'Experiments are, for good reason, a hot topic in public management research. This excellent collection provides both theory and practical advice to scholars about conducting and analyzing experimental data.' Steve Kelman, Harvard University, Massachusetts 'These essays collectively introduce the potential that experimental methods have for uncovering the behavioral and institutional design elements of public management. The book traces the scope of existing work, but also offers an agenda and practical advice for an enduring research program. It is important reading for the serious student of public administration.' Anthony Bertelli, New York University 'This is a very impressive collection of contributions to the cutting-edge method in the field of Public Administration. The book is full of insights and ideas that should tempt any researcher to experiment with experimental methods.' George Boyne, Cardiff University 'This book is an excellent introduction and exhibit of experimentation in public administration, offering both chapters on how to carry out an experiment, the different types of experiments that exist ranging from panel surveys to lab experiments, the pros and cons of the method, as well as a large number of actual applications. The increase in the use of experiments coincides with the rise of a behavioural public administration and a call for more replication studies.' Sandra van Thiel, Radboud University Nijmegen, The Netherlands 'Experiments are, for good reason, a hot topic in public management research. This excellent collection provides both theory and practical advice to scholars about conducting and analyzing experimental data.' Steve Kelman, Harvard University, Massachusetts 'These essays collectively introduce the potential that experimental methods have for uncovering the behavioral and institutional design elements of public management. The book traces the scope of existing work, but also offers an agenda and practical advice for an enduring research program. It is important reading for the serious student of public administration.' Anthony Bertelli, New York University 'This is a very impressive collection of contributions to the cutting-edge method in the field of Public Administration. The book is full of insights and ideas that should tempt any researcher to experiment with experimental methods.' George Boyne, Cardiff University 'This book is an excellent introduction and exhibit of experimentation in public administration, offering both chapters on how to carry out an experiment, the different types of experiments that exist ranging from panel surveys to lab experiments, the pros and cons of the method, as well as a large number of actual applications. The increase in the use of experiments coincides with the rise of a behavioural public administration and a call for more replication studies.' Sandra van Thiel, Radboud University Nijmegen, The Netherlands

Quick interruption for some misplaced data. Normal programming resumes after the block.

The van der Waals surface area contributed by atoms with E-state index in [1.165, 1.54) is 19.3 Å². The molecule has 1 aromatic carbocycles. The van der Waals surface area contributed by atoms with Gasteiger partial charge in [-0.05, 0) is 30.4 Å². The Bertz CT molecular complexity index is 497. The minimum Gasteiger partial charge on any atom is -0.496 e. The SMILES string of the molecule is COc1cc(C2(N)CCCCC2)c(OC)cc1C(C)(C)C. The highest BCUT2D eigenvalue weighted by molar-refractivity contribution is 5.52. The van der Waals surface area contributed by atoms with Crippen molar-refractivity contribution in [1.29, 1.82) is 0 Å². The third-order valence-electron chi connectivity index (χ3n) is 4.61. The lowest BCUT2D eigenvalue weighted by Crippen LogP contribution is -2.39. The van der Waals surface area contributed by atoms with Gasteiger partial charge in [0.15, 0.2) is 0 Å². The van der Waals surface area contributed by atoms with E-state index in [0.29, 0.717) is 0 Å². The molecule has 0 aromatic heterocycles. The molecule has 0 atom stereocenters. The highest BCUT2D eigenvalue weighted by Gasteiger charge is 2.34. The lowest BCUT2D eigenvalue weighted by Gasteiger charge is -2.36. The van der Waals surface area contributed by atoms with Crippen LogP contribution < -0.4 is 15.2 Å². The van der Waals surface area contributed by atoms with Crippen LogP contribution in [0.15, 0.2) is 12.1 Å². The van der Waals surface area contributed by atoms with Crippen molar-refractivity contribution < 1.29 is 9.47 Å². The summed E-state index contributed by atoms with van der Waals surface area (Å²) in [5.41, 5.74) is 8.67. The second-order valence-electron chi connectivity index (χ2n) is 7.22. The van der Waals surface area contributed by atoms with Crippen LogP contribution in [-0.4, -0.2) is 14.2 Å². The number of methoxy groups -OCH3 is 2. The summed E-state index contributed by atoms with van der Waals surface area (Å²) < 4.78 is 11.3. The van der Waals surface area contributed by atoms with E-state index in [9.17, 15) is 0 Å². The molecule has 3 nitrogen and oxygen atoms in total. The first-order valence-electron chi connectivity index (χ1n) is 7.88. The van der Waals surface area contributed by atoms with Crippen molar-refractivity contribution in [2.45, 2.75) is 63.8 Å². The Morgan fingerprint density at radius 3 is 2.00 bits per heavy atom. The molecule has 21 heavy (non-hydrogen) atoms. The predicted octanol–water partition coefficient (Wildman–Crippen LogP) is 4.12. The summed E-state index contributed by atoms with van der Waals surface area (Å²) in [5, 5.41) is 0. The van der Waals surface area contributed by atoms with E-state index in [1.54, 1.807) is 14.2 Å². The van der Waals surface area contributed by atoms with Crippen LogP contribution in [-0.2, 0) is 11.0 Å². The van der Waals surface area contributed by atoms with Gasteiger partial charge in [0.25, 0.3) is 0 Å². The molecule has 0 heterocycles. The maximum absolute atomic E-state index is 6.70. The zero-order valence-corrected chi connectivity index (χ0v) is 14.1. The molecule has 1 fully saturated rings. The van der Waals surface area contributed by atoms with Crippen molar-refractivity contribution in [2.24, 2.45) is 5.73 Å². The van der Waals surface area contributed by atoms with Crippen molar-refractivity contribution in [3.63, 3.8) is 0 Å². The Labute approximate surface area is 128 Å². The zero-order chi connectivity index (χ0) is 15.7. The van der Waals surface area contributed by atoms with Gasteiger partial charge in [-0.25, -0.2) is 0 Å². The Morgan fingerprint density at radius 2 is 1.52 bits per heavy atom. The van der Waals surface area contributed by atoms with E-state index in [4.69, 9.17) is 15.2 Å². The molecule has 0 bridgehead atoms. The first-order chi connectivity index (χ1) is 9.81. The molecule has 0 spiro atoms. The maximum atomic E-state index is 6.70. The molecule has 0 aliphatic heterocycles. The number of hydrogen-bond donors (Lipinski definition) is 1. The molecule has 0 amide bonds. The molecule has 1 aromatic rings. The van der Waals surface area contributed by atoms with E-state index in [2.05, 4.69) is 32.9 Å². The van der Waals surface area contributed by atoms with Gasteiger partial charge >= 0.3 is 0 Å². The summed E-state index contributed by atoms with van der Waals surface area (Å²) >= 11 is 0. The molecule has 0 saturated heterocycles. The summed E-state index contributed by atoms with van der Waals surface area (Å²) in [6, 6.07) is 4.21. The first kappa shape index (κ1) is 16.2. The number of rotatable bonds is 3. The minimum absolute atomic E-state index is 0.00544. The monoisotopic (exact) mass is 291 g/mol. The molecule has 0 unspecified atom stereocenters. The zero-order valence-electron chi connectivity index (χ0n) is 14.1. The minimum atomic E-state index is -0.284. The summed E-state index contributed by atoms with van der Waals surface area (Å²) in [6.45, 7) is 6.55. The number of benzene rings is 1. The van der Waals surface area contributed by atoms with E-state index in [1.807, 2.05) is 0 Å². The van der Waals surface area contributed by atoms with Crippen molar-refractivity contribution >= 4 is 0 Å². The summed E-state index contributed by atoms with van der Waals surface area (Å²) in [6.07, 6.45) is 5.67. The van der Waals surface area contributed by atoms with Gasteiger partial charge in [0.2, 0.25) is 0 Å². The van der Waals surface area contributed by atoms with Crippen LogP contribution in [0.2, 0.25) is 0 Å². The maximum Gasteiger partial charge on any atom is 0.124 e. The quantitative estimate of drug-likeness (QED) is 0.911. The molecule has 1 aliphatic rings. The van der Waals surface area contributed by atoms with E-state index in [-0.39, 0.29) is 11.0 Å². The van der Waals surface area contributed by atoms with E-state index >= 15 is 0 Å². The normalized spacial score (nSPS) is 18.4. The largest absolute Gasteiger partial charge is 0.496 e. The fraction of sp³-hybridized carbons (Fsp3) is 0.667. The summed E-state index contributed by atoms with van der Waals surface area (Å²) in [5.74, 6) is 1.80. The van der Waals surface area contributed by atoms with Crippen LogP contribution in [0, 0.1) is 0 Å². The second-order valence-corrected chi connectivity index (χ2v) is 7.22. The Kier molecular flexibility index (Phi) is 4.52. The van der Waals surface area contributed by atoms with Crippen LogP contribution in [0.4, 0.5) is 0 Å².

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About Oliver James

Oliver James, PhD, is professor of political science at the University of Exeter. Recent published research focuses on the politics of public services, citizen-provider relationships, and public sector organisation and reform. He was recently elected to the board of the Public Management Research Association and his experimental research won the Haldane Prize for best article published in the journal Public Administration. At the University of Exeter, he is director of the Master in Public Administration programme and he has acted as a consultant to bodies including the World Bank, the Organisation for Economic Co-operation and Development (OECD), the UK Treasury, the UK National Audit Office and the UK Audit Commission. Sebastian R. Jilke, PhD, is assistant professor in the School of Public Affairs and Administration at Rutgers University, New Jersey, where he co-directs the Center for Experimental and Behavioral Public Administration. He has published articles in journals such as the Journal of Public Administration Research and Theory, the European Journal of Political Research, Public Administration Review, and Regulation and Governance. He is currently co-chairing the European Group for Public Administration (EGPA) Permanent Study Group on 'Behavioral Public Administration'. His interests include citizen-state interactions and equality in service provision, and his recent work examines how citizens and public officials respond to market-type mechanisms in public service delivery. Gregg G. Van Ryzin, PhD, is professor in the School of Public Affairs and Administration at Rutgers University, New Jersey, where he directs the PhD program and co-directs the Center for Experimental and Behavioral Public Adminstration. He has interests in both survey research and experimental methods, and conducts empirical studies on a range of topics, including citizen satisfaction with urban services, coproduction, performance measurement, nonprofit organizations, housing and neighborhood issues, and comparative public opinion about government policy and institutions. Van Ryzin is widely published in scholarly journals in public administration, policy analysis, and urban affairs and is author of Research Methods in Practice (with Dahlia K. Remler, 2011, 2nd edition 2014).